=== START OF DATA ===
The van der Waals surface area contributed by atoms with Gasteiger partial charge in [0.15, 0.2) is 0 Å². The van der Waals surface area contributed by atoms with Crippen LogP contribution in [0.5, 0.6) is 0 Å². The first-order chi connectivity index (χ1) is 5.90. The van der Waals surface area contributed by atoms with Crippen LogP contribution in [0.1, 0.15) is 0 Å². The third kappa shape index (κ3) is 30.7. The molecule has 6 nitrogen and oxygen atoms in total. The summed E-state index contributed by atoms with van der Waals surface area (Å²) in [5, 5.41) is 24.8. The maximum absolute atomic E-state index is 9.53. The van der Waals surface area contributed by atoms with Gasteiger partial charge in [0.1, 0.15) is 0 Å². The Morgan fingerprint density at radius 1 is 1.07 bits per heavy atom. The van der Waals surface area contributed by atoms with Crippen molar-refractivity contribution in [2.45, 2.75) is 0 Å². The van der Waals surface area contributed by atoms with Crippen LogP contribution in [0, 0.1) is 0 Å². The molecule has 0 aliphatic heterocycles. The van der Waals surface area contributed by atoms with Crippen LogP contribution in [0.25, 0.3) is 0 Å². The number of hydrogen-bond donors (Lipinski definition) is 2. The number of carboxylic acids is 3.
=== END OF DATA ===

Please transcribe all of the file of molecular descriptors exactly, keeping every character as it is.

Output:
The van der Waals surface area contributed by atoms with Gasteiger partial charge in [0.15, 0.2) is 0 Å². The van der Waals surface area contributed by atoms with Crippen LogP contribution in [0.5, 0.6) is 0 Å². The first-order chi connectivity index (χ1) is 5.90. The van der Waals surface area contributed by atoms with Crippen LogP contribution in [0.1, 0.15) is 0 Å². The third kappa shape index (κ3) is 30.7. The molecule has 6 nitrogen and oxygen atoms in total. The summed E-state index contributed by atoms with van der Waals surface area (Å²) in [5, 5.41) is 24.8. The maximum absolute atomic E-state index is 9.53. The van der Waals surface area contributed by atoms with Gasteiger partial charge in [0.1, 0.15) is 0 Å². The Morgan fingerprint density at radius 1 is 1.07 bits per heavy atom. The van der Waals surface area contributed by atoms with Crippen molar-refractivity contribution in [2.45, 2.75) is 0 Å². The van der Waals surface area contributed by atoms with Crippen LogP contribution in [0, 0.1) is 0 Å². The molecule has 0 aliphatic heterocycles. The van der Waals surface area contributed by atoms with Crippen LogP contribution in [0.25, 0.3) is 0 Å². The number of hydrogen-bond donors (Lipinski definition) is 2. The number of carboxylic acids is 3.